I just talked to a highly effective yet exhausted pastor, who was looking for some ministry coaching on keeping a sustainable schedule. Many of my blog posts are inspired by questions like this from pastors, most of which also apply to other busy leaders.
This particular conversation happened to be on the same day I read Mark 6, a passage which finds Jesus and his apostles depleted after the funeral of John the Baptist.
"His disciples ... came and took up his corpse and laid it in a tomb. The apostles met with Jesus and told him everything, both what they had done and what they had taught. Then He said to them, 'Come away by yourselves to a remote place and rest a while,' for many were coming and going, and they had no leisure even to eat. So they went into a remote place privately by boat" (Mark 6:29-32).
Jesus and his dozen apostles were exhausted from a ministry sprint that included a resurrection (Jairus' daughter), followed immediately by the execution of John the Baptist. One thing ministry peaks and valleys have in common is that they both leave us exhausted and in need of a recharge.
Perhaps I've caught you at the end of a ministry sprint, and you are in much need of a time-out. I found a few practical reasons in this passage to do just that.
1. Take a time-out to assess your ministry. The apostles gathered around Jesus and reported to him all that they had done and taught.
I don't know how many times I have experienced the burn of burnout, only to look on my calendar and see how long it had been since I took a real break from my ministry routine. If you have gone more than three months without taking a break from preaching or teaching, you will experience this burn.
Remember that you are an equipper who has been called to prepare others for ministry. If you are not equipping people for ministry, you are robbing them of it, and perhaps robbing yourself of an opportunity to recharge.
Who speaks into your schedule consistently? Allow a handful of people from your family and ministry and friendship circles to call a time-out for you when you become blind to your own limitations.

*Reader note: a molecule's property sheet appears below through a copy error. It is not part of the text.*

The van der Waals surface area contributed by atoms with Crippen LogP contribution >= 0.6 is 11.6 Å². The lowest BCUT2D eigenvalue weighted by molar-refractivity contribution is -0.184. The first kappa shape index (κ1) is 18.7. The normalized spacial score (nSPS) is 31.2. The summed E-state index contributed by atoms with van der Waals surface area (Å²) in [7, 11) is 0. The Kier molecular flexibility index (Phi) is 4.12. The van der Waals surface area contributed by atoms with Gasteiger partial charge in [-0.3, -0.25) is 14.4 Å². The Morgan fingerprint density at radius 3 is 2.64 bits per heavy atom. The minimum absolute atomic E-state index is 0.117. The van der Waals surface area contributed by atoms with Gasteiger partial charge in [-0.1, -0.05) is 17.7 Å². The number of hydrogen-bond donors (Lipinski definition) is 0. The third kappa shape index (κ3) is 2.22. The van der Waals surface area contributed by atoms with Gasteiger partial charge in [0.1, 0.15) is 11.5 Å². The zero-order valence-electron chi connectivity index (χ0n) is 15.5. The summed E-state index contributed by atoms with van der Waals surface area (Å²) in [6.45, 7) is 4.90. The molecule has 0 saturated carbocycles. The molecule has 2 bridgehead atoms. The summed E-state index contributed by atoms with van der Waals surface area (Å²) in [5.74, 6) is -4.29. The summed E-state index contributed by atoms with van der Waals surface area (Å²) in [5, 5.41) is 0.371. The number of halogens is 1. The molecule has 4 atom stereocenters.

2. Take a time-out where nobody needs you. Come away by yourselves to a remote place and rest for a while... "So they went into a remote place privately ..." (Mark 6:32b).
I realize that this is much easier to write about than to do. Ironically, it usually takes some effort to get rested.
Intentional time-outs are usually a result of advance planning. Finding a remote cabin or retreat center that is accessible and affordable is something you probably don't have spare time to look into. Why not ask for help? Most of us belong to an association of churches or a denominational organization that can help you find a remote place.
3. Take a time-out to care for yourself. For many people were coming and going, and they did not even have time to eat.
Jesus called for a ministry time-out for one simple reason—they were tired.
Loving yourself is part of the Great Commandment and includes your heart, soul, mind and body.
Sometimes stress drives us to work through breakfast or lunch. I got into this stupid cycle a few years back and dropped to 167 pounds (I'm 6'1"). My normal work cycle had become a work cyclone, and I neglected my body. At other times, ministry stress has driven me to overeating. Having experienced 20-pound swings both ways, I can tell you that there was nobody to blame but myself for this neglect.
I believe that God may have directed you to this post for a reason. Not every pastor will read this, but I'm praying the right pastors and leaders will. I'm curious to know how you take a time-out from your ministry.
Mark Dance serves as director of LifeWay Pastors. Mark serves pastors by hosting date nights and roundtables, as well as speaking at retreats, conferences and seminars. Prior to LifeWay, Mark pastored churches for 27 years.
For the original article, visit lifeway.com/pastors.
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